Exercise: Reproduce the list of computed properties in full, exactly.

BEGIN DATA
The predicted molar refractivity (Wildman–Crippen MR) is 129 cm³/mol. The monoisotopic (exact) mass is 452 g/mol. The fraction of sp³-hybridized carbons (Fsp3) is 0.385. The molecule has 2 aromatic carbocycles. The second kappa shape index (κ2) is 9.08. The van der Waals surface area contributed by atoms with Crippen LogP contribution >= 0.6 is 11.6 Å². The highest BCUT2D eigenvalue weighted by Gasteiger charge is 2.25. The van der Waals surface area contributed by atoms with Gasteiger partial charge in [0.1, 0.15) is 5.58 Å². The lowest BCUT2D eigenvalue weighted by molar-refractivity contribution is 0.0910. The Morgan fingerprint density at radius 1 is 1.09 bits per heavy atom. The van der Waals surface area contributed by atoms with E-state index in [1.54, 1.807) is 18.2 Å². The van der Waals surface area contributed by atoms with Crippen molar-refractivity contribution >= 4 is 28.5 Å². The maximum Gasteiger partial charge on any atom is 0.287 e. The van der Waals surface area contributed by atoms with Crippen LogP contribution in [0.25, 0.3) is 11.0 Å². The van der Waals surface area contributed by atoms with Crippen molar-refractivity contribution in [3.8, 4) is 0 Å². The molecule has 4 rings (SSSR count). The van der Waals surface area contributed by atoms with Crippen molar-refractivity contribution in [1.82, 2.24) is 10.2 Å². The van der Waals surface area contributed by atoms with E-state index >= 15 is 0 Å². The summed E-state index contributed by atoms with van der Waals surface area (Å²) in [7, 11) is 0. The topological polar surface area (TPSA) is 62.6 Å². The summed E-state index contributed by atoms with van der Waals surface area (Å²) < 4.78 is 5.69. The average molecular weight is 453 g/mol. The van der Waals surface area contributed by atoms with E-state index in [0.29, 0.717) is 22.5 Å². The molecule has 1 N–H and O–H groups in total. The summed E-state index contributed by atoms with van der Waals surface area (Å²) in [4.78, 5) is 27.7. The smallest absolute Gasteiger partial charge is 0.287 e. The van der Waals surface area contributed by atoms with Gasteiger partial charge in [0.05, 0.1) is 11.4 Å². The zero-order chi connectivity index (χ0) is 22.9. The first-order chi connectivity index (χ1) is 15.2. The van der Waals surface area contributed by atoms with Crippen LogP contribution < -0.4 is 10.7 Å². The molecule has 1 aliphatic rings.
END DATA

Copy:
The predicted molar refractivity (Wildman–Crippen MR) is 129 cm³/mol. The monoisotopic (exact) mass is 452 g/mol. The fraction of sp³-hybridized carbons (Fsp3) is 0.385. The molecule has 2 aromatic carbocycles. The second kappa shape index (κ2) is 9.08. The van der Waals surface area contributed by atoms with Crippen LogP contribution >= 0.6 is 11.6 Å². The highest BCUT2D eigenvalue weighted by Gasteiger charge is 2.25. The van der Waals surface area contributed by atoms with Gasteiger partial charge in [0.1, 0.15) is 5.58 Å². The lowest BCUT2D eigenvalue weighted by molar-refractivity contribution is 0.0910. The Morgan fingerprint density at radius 1 is 1.09 bits per heavy atom. The van der Waals surface area contributed by atoms with E-state index in [1.54, 1.807) is 18.2 Å². The van der Waals surface area contributed by atoms with Crippen molar-refractivity contribution >= 4 is 28.5 Å². The maximum Gasteiger partial charge on any atom is 0.287 e. The van der Waals surface area contributed by atoms with Crippen LogP contribution in [0.25, 0.3) is 11.0 Å². The van der Waals surface area contributed by atoms with Crippen molar-refractivity contribution in [3.8, 4) is 0 Å². The molecule has 4 rings (SSSR count). The van der Waals surface area contributed by atoms with Crippen molar-refractivity contribution in [1.82, 2.24) is 10.2 Å². The van der Waals surface area contributed by atoms with E-state index >= 15 is 0 Å². The summed E-state index contributed by atoms with van der Waals surface area (Å²) in [7, 11) is 0. The topological polar surface area (TPSA) is 62.6 Å². The summed E-state index contributed by atoms with van der Waals surface area (Å²) < 4.78 is 5.69. The average molecular weight is 453 g/mol. The van der Waals surface area contributed by atoms with E-state index in [0.29, 0.717) is 22.5 Å². The molecule has 1 N–H and O–H groups in total. The summed E-state index contributed by atoms with van der Waals surface area (Å²) in [4.78, 5) is 27.7. The smallest absolute Gasteiger partial charge is 0.287 e. The van der Waals surface area contributed by atoms with Gasteiger partial charge in [0.05, 0.1) is 11.4 Å². The zero-order chi connectivity index (χ0) is 22.9. The first-order chi connectivity index (χ1) is 15.2. The van der Waals surface area contributed by atoms with Crippen LogP contribution < -0.4 is 10.7 Å². The molecule has 1 aliphatic rings.